David Letterman explains why he decided it was time to retire. It has something to do with birds.

Word of David Letterman’s retirement announcement leaked just a few minutes after he shared the news at his “Late Show” taping on Thursday, but the rest of the viewing public had to wait until the program aired Thursday night to find out: Why did Letterman decide to retire after three decades in the late-night TV game?

The short answer: Because that’s a really, really long time, and he’s ready to be done. Longer answer: Buckle up, because Letterman chose quite the roundabout route to share the big news.

First, he gave a preamble rattling off some statistics about his career, kicking things off with the fact that he’ll turn 67 in a few days.

“The only reason I bring this up is when Paul and I started together doing this show — then we used to have another show at another network, over there at NBC — I was 34,” Letterman began. “So if you figure that up, roughly, I have spent half my time behind this desk. More importantly, that means I’ve spent half my life in makeup.”

All together, 4,014 episodes at CBS and 1,810 shows at NBC (including the short-lived morning show) brings the total to 5,914 shows over 34 years. Wondering why he was bringing this up? Letterman told the audience that people have always asked him how long he would continue to host. His answer is usually, “When this show stops being fun — I will retire 10 years later.”

Continuing his tale, Letterman said that he wanted to share an anecdote: Last fall, he went fishing with his 10-year-old son, Harry, and during the outing, they saw a giant, crazy-looking bird. So when Letterman got into work that following Monday, he spent the entire day making calls to bird societies, e-mailing the photo to his outdoorsy friends, and launching a full-scale investigation to find out what type of bird they saw. (Bald eagle? Golden eagle?) When he got home, his wife, Regina asked how his day was, and he started telling her all about the bird. Then Regina said, “That’s great — who was on the show?”

Much laughter from the audience as Letterman recalled his answer: “I said, ‘I don’t remember.’”

The moral of the story: That’s when he started seriously thinking about how long he wanted to keep doing the show. “If you spend most of your day trying to ID birds,” Letterman explained, “Should you really be running a network television program?”

That’s when Letterman got to point, saying he had just called up CBS chairman Leslie Moonves before Thursday’s show and said, “Leslie, it’s been great, you’ve been great, the network has been great, but I’m retiring.”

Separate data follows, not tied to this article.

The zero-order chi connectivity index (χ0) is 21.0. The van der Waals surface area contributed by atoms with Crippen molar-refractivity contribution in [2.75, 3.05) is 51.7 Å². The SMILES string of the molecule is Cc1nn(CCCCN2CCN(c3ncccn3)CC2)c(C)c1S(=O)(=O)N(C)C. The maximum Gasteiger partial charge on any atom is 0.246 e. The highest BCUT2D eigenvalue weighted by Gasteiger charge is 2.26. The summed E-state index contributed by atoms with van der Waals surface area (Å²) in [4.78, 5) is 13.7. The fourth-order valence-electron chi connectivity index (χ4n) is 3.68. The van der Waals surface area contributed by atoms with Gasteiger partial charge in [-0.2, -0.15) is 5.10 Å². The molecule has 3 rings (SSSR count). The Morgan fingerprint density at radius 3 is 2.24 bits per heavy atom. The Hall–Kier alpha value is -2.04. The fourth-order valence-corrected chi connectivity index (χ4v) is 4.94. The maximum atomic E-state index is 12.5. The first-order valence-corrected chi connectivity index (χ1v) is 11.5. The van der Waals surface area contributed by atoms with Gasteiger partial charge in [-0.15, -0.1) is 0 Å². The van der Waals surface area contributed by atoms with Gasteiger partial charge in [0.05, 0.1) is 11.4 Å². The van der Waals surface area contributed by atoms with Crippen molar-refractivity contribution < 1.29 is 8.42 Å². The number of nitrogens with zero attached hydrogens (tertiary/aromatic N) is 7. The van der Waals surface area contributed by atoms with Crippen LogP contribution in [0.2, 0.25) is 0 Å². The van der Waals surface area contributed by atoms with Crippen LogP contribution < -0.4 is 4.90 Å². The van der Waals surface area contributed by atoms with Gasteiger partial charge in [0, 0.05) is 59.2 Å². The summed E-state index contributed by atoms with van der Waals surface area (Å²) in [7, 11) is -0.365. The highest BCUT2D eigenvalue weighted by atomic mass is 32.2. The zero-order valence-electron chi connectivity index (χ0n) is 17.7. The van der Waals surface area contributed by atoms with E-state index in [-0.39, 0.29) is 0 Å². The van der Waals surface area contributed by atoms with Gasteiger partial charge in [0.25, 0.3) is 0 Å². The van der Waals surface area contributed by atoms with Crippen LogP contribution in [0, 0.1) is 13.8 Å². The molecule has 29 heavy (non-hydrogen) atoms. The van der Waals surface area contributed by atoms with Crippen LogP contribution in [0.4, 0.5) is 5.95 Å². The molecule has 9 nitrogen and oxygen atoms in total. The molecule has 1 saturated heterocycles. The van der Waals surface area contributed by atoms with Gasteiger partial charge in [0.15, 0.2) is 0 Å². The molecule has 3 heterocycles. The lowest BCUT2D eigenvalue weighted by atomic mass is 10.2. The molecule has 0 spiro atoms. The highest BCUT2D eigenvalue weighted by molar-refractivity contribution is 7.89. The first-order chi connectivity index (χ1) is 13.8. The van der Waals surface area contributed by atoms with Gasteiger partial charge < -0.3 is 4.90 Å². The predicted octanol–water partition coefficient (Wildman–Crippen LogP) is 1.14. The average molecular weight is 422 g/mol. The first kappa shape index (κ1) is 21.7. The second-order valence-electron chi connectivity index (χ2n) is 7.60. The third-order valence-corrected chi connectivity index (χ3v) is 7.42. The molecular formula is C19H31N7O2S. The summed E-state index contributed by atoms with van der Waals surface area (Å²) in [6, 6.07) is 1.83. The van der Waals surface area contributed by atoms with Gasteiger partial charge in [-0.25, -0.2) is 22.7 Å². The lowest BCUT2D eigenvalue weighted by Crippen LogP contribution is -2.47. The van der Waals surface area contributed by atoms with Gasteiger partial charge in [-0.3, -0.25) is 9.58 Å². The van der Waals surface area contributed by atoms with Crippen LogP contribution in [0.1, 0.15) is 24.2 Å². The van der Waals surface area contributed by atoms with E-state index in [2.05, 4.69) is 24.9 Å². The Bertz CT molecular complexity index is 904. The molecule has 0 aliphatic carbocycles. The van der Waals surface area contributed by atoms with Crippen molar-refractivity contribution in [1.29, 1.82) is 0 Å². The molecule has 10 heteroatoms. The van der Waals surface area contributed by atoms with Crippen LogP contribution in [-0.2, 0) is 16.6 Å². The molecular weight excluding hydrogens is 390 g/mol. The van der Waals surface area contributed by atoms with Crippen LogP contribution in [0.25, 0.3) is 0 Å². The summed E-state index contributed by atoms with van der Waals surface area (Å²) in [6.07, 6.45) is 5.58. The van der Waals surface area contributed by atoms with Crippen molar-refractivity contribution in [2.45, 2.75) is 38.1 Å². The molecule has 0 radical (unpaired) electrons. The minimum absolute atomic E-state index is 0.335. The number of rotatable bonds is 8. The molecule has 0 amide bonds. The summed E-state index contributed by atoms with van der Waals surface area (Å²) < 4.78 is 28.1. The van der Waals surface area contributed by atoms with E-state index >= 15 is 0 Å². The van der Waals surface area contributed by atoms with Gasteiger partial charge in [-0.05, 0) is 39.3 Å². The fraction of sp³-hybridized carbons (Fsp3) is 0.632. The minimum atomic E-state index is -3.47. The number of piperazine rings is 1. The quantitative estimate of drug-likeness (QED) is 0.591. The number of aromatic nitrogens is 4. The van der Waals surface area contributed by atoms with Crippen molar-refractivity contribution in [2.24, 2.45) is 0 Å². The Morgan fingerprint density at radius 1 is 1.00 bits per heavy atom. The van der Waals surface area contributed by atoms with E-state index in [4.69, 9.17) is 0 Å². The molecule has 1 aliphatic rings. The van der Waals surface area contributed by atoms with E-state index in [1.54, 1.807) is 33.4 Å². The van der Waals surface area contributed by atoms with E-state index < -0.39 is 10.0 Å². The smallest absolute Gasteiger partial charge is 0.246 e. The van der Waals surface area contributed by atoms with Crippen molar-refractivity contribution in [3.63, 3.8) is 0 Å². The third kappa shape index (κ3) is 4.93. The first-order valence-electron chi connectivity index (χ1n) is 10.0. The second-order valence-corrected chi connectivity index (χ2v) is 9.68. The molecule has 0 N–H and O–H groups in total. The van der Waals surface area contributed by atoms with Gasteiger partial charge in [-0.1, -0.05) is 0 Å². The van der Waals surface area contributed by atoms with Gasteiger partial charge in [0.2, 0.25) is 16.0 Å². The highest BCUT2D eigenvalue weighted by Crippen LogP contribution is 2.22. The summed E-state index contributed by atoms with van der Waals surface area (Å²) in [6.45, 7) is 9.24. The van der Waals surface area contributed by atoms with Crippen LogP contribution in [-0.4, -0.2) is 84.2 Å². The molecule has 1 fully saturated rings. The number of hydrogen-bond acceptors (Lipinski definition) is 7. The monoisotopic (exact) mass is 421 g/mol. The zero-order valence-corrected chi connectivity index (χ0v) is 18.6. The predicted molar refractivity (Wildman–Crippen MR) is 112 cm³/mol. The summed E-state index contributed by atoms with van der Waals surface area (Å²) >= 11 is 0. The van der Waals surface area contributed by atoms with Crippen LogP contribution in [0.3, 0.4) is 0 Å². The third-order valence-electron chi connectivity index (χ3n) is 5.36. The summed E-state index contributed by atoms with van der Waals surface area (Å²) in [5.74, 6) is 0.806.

The audience, completely silent before breaking into nervous laughter, didn’t seem to know how to react as it became clear that Letterman wasn’t joking. “So we don’t have the timing of this precisely down, I think it will be at least a year or so,” he explained. “But sometime in the not too distant future – 2015 for the love of God, in fact, Paul and I will be wrapping things up and taking a hike.”

(Read a transcript of Letterman’s remarks here.)

Cut to commercial; when he came back, Letterman said, “I’m being told by the staff I just announced my retirement.”

Pretty much, as about the same time, news had leaked and the Internet started going crazy. During the taping, guest Johnny Depp appeared quite bewildered at how he wandered onto such a historic episode of the show, especially since it seems people were breaking down in tears backstage.

“There’s a lot of weepers, you have a lot of weepers back there,” Depp told Letterman after sitting down.

“What are you talking about?” Letterman asked.

“Apparently you just announced your retirement,” Depp said.

“Yes, I’m being told that happened moments ago,” Letterman laughed. “…I don’t remember anything about it.”

“There’s a lot of weepers back there. I myself was on the verge,” Depp said.

“No, please try to hold it together,” Letterman told him.

“It was only because I planned to announce my retirement,” Depp joked.

“Oh darn, what a night that would have been,” said Letterman, before quickly changing the subject.

And the matter was closed.

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Emily Yahr covers pop culture and entertainment for the Post. Follow her on Twitter @EmilyYahr.
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